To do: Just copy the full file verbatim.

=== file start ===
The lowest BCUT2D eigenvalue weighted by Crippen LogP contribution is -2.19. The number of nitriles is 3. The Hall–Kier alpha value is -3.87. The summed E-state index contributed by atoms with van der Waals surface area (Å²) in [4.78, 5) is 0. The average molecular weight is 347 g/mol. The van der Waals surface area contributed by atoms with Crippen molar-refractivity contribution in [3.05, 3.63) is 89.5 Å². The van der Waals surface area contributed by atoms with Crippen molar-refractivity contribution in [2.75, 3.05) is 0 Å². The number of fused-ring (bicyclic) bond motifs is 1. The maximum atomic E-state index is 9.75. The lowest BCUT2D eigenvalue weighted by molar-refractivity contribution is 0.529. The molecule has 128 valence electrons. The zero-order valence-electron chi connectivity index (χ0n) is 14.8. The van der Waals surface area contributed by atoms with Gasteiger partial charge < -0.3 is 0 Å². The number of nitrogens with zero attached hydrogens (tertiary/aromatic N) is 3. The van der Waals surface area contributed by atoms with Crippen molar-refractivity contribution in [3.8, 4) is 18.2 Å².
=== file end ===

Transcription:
The lowest BCUT2D eigenvalue weighted by Crippen LogP contribution is -2.19. The number of nitriles is 3. The Hall–Kier alpha value is -3.87. The summed E-state index contributed by atoms with van der Waals surface area (Å²) in [4.78, 5) is 0. The average molecular weight is 347 g/mol. The van der Waals surface area contributed by atoms with Crippen molar-refractivity contribution in [3.05, 3.63) is 89.5 Å². The van der Waals surface area contributed by atoms with Crippen molar-refractivity contribution in [2.75, 3.05) is 0 Å². The number of fused-ring (bicyclic) bond motifs is 1. The maximum atomic E-state index is 9.75. The lowest BCUT2D eigenvalue weighted by molar-refractivity contribution is 0.529. The molecule has 128 valence electrons. The zero-order valence-electron chi connectivity index (χ0n) is 14.8. The van der Waals surface area contributed by atoms with Gasteiger partial charge < -0.3 is 0 Å². The number of nitrogens with zero attached hydrogens (tertiary/aromatic N) is 3. The van der Waals surface area contributed by atoms with Crippen molar-refractivity contribution in [3.8, 4) is 18.2 Å².